Withdrawal and Overdose

Effects of marijuana withdrawal and overdose

Attempting to end one’s marijuana use after having abused this drug for a long period of time may trigger the onset of various distressing withdrawal symptoms, including the following:

  • Powerful cravings for marijuana
  • Inability to concentrate or focus
  • Dizziness
  • Sexual dysfunction
  • Insomnia
  • Loss of appetite
  • Agitation
  • Irritability
  • Depressed mood

Additional Facts on Marijuana

How is marijuana made?

Marijuana, weed, or pot, is made from the dried flowers and leaves of the cannabis plant. Delta-9-tetrahydrocannabinol (THC) is the major psychoactive constituent of the 400 plus chemicals found in marijuana. The average marijuana joint contains one to eight percentTHC, but some can have as much as 30 percent. The potency of the final product depends on the genetic makeup of the plant, the growing conditions, timing of harvest, drying and storage environment.

  • Low-grade marijuana is made from all the leaves of both sexes of the plant. These leaves contain very little THC, and users often experience a headache more than a high.
  • Medium-grade marjuana is made from the dried flowering tops of female plants that are fertilized by male plants.
  • High-grade marijuana is made from the flowering tops of femal plants raised in isolation from male plants.These are often called sinsemilla, which means “without seeds”. Samples of sinsemilla contain as much as 20 percent THC.

THC is also found in other products such as Dronabinol (synthetic THC), hash, and hashish oil. Hashish is composed of almost pure resin that appears as a dark-colored gummy ball. Hashish oil is a thick, waxy substance that can contain up to 70 percent THC. A more recent synthetic drug, named “Spice” or “K2” mimics the effects of THC.

How do people get high on marijuana?

Most users roll loose marijuana leaves into a cigarette called a “joint”. Marijuana can also be smoked in a water pipe, called a “bong”, mixed into food, or brewed as tea. It is also smoked in “blunts”, which are cigars emptied of tobacco and refilled with a mixture of marijuana and tobacco. Marijuana is not usually injected into the veins.

What should I not mix with marijuana?

Although marijuana has no scientifically proven life-threatening interactions with other drugs, drug combinations may lead to unpredictable and unwanted side effects. The overall effect of marijuana cocktails depends on the dosage of the various drugs and your personal metabolism and tolerance.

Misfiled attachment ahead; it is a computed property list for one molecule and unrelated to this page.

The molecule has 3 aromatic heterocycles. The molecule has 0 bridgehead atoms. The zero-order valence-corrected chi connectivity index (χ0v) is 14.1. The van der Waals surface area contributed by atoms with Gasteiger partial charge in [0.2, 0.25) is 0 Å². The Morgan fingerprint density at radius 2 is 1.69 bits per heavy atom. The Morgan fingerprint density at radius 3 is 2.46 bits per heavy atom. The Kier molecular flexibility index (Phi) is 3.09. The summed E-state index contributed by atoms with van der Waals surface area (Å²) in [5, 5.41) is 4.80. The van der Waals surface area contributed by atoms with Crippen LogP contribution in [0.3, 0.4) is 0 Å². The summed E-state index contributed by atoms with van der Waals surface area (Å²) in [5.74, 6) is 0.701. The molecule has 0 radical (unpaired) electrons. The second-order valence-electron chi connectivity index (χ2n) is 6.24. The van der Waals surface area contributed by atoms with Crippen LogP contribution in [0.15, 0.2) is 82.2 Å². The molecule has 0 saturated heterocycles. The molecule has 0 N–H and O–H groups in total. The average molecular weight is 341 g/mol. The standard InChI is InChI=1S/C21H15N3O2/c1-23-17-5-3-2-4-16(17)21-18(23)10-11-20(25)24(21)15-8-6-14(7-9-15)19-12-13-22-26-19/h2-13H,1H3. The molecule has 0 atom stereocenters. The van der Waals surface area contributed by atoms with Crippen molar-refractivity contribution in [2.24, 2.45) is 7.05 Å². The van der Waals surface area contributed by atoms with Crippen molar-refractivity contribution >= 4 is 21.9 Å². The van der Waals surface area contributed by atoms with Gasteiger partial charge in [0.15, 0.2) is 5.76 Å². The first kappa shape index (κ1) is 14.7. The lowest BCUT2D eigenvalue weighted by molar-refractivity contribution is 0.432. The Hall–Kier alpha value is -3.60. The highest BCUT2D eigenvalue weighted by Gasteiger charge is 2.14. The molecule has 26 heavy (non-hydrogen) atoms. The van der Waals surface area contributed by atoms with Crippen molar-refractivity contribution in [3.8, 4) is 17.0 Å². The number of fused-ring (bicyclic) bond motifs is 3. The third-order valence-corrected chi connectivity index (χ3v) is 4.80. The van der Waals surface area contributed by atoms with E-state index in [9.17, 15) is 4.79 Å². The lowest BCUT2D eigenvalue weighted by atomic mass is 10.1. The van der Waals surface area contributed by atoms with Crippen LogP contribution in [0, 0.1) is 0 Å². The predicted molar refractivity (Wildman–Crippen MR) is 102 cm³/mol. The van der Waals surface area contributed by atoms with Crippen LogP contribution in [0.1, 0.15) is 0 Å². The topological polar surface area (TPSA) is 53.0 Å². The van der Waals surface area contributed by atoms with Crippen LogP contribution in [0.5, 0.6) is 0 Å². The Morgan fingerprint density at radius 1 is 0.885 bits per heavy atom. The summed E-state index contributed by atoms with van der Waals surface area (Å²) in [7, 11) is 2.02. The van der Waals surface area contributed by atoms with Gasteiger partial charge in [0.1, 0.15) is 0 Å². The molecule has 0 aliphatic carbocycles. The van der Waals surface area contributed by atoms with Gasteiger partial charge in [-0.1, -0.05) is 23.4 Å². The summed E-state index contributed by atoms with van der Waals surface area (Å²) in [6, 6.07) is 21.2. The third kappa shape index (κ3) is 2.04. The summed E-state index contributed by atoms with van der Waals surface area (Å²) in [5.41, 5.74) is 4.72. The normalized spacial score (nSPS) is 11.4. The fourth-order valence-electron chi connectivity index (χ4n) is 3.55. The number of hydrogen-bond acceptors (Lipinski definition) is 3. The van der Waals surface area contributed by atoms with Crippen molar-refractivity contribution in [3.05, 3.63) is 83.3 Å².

Due to the negative effects of the commonly abused drugs (alcohol, heroin) that users tend to use, mixing marijuana with these drugs can result in unhealthy consequences.

What are the short and long-term effects of marijuana?

Short-term effects of marijuana include

  • Euphoria
  • Sensory Distortion
  • Increased appetite
  • Short-term memory loss
  • Time seems to slow down
  • Impaired judgment and thinking
  • Incoordination
  • Anxiety
  • Sexual Dysfunction

What are the long-term effects of marijuana?

Studies yield inconsistent results on the long-term effects of marijuana. Regardless, there is sufficient evidence to prove that long-term marijuana use can facilitate the development of several health conditions, both mental and physical. These long term effects include

  • Psychological dependence
  • Tolerance
  • Increased heart rate and decreasing blood pressure can increase risk of heart attacks
  • Sexual dysfunction and risk of infertility in men
  • Dyslipidemia (High cholesterol levels)
  • Risk for obesity
  • Insulin resistance
  • Pregnancy Problems
  • Increased risk of respiratory disorders, including cancer
  • Impaired immune system, leading to frequent illnesses and infections

How long does marijuana stay in my system?

THC can be detected in the urine several weeks of months after initial ingestion. Marijuana stays a long time in the body because it is fat-soluble, which means it is easily stored in your body’s fat cells. After one week, 25-30 percent of THC might still remain in the body, and complete elimination of a large dose of THC might take two to three weeks. For chronic users, THC can stay in the body for up to 90 days. The exact time frame of detection depends on the quantity of THC, frequency of use, personal metabolism, and the method of testing.

How long do the effects of marijuana last?

When smoked, an individual can feel the effects of marijuana within 10 minutes and coninue to experience the effects for up to three hours, depending on the frequency of use, potency of the THC, and presence of other drugs. The immediate sensations usually peak within the first 30 minutes.

Marijuana’s effects take longer to kick in when it is ingested orally, ranging anywhere from 30 minutes to an hour before the user feels a high. Effects can last up to 4 hours.

How much marijuana can I take before I risk overdosing?

Unlike many other drugs, it is extremely difficult to overdose on marijuana. Large doses result from oral ingestion, such as eating food spiked with weed, and may lead to unwanted effects. Although they are highly unpleasant (panic attacks, hallucinations, delirium), the effects are rarely fatal, although they may lead to fatal accidents.

Can marijuana kill you?

Marijuana alone is unlikely to kill you. In fact, a smoker would have to consume nearly 1,500 pounds of marijuana within 15 minutes to induce a lethal response.

A marijuana binge may not kill you like an alcohol binge would, but its consequences are subtle and insidious. For example, high blood pressure, high cholesterol levels, and obesity are prime risk factors for developing chronic and debilitating—if not lethal—diseases, such as heart attacks.

Additionally, marijuana can lead to addiction. Though no one would argue that weed is more addictive than alcohol or heroin, marijuana is addictive–and addiction is destructive.

How do I know if I’m addicted to marijuana?

Addiction occurs when a person cannot stop marijuana use despite the negative consequences of marijuana use. Below are common signs of addiction:

  • Needing more of the marijuana to achieve the same effect (tolerance)
  • Using more marijuana than intended
  • Unable to cut down or stop marijuana use
  • Spending more money than you have on it
  • Continuing to get high despite the problems it causes
  • Depending on marijuana to relax or enjoy yourself
  • Neglects daily responsibilities
  • Others have expressed concern about your marijuana use
  • Feelings of guilt when using marijuana